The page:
Modern Art Oxford presents the elder statesman of counterculture, Stuart Brisley in ‘State Of Denmark’; the title is a reference to Shakespeare’s Hamlet as Marcellus exclaims to Horatio: ‘Something is rotten in the state of Denmark’. This is the artist’s response to British institutions; a challenge to their decline via secrecy, decadence, and irrelevancy. Brisley is considered a seminal British performance artist; known for undergoing works requiring great endurance – the mainstay of the artist’s practise, along with painting, sculpture, and video – is the artist expressing an ‘Acconci-esque’ relationship to his body as a site for artistic expression.
Brisley’s practise spans six decades – including his rigorous performances and the extreme use of his own body – occurring even now in his latter years. This survey of the artist’s work reveals a distinct formalism more reminiscent of minimalism. Brisley responds very directly to the environment; whether actual, socio-cultural, or political; not just with a ‘truth to materials’ but perhaps even a ‘mundanity of materials’. With Brisley everything is context. In the Upper Gallery of Modern Art Oxford the artist presents a prime example of this ‘mundanity of materials’ with the work ‘Hille Fellowship’ 2012, a sculpture of interlocking chair frames forming a perfect circle.
The work is a response to working at the Hille Furniture Factory in Suffolk; where the artist’s attempted in typical Beuysian fashion to create a greater communication between workers and managers through a series of actions. Not quite ‘Energy Plan For The Western Man’; but more like ‘union plan for the working man’.
The sculpture is of a similar nature to Brisley’s work ‘Poly Wheel’ – a tall circular construction of 212 metal stacking chairs, instigated but not created directly by the artist, but instead built by workers during their breaks at the Hille furniture factory, where the artist had been invited to undertake a fellowship in 1970. The factory workers adopted the self-supporting structure as a corporate symbol of unity; yet the process of its creation brought out divisions between shop-floor and management. With this the artist highlights antagonisms of class, and political structures within the factory. This is a recurrent theme that Brisley manifests through image, action, and gruelling performance.
The artist’s formalism is contextualised; the ‘mundanity’ lies in a direct source to action or performance. Author Richard Gott referenced Brisley’s anti-establishment stance; in fact the artist created his own ‘anti-institute’ with ‘The Museum of Ordure’; only existing as a theoretical, fictional entity; founded on scatological imagery.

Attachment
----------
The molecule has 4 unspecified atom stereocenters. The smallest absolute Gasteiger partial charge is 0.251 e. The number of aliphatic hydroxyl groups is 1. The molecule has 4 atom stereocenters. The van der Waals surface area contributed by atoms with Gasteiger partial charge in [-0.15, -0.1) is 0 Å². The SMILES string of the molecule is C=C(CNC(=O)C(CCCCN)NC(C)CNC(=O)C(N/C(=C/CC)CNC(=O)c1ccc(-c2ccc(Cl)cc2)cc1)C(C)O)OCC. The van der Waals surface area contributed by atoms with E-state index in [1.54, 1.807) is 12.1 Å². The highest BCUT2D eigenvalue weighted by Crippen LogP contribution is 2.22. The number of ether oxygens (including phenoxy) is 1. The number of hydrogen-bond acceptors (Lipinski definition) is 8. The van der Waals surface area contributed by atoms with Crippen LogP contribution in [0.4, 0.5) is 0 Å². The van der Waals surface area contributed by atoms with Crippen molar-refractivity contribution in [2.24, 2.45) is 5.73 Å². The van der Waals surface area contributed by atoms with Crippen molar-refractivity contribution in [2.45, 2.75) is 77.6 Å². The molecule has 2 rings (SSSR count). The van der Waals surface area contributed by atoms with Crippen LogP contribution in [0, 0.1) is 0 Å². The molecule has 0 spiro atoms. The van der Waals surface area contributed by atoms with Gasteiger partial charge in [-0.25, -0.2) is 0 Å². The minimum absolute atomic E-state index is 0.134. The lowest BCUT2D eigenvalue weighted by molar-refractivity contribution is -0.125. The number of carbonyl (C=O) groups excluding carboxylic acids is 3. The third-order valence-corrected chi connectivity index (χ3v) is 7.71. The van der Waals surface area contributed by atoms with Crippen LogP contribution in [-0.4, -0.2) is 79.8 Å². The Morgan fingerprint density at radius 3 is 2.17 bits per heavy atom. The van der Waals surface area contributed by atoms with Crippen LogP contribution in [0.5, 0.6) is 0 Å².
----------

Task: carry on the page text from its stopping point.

This imagery Brisley repeats in a series of paintings in Modern Art Oxford’s Piper Gallery, works reflecting other forms of waste material. The paintings have a kind of pseudo-photo-realism reminiscent of Malcolm Morley’s ‘Super-realism’ – Like Morley there is a subtle yet conscious energy to the artist’s use of paint. The works bear a temporal relationship to proceedings occurring around the artist, taken from photographs of Brisley’s performance and installation ‘Next Door (The Missing Subject)’ 2010, created in the days that followed an inconclusive election; as the artist resided in a derelict failed business.
Brisley takes intentional lateral steps; often focusing on the physical results of a socio-political infrastructure that he finds wanting. The waste is reflective of a failed political system. A system teetering on the brink of ruin; in the heaped detritus of a personal devolution – works strangely reminiscent of Delacroix and Géricault. The objects tumble – a failed still-life with political roots.
The multifaceted artist began as a painter in the 60s; but soon moved into a politicised performance via installation – and has maintained the practice of all these mediums for 50 years. Brisley’s aforementioned institution; ‘The Museum Of Ordure’ questions ‘The waste of human resources through various ownership, production, and management regimes’.
Brisley questions the intrinsically worthless nature of the object in society; and paradoxically within the space of the ‘white cube’ itself; this is in fact another reason for the artist’s ‘mundanity of materials’ – only necessity instigates the existence of object, film, or performance, the works are stripped back, and laid bare. The artist’s formalism has a singular and sparse nature that some viewers may find wanting – even the walls of Modern Art Oxford are stripped of paint; the institution left in an intentional state of undress.
Stuart Brisley – State Of Denmark – Modern Art Oxford – until 16 November
Words: Paul Black © Artlyst 2014 Photos Courtesy of Artlyst all rights reserved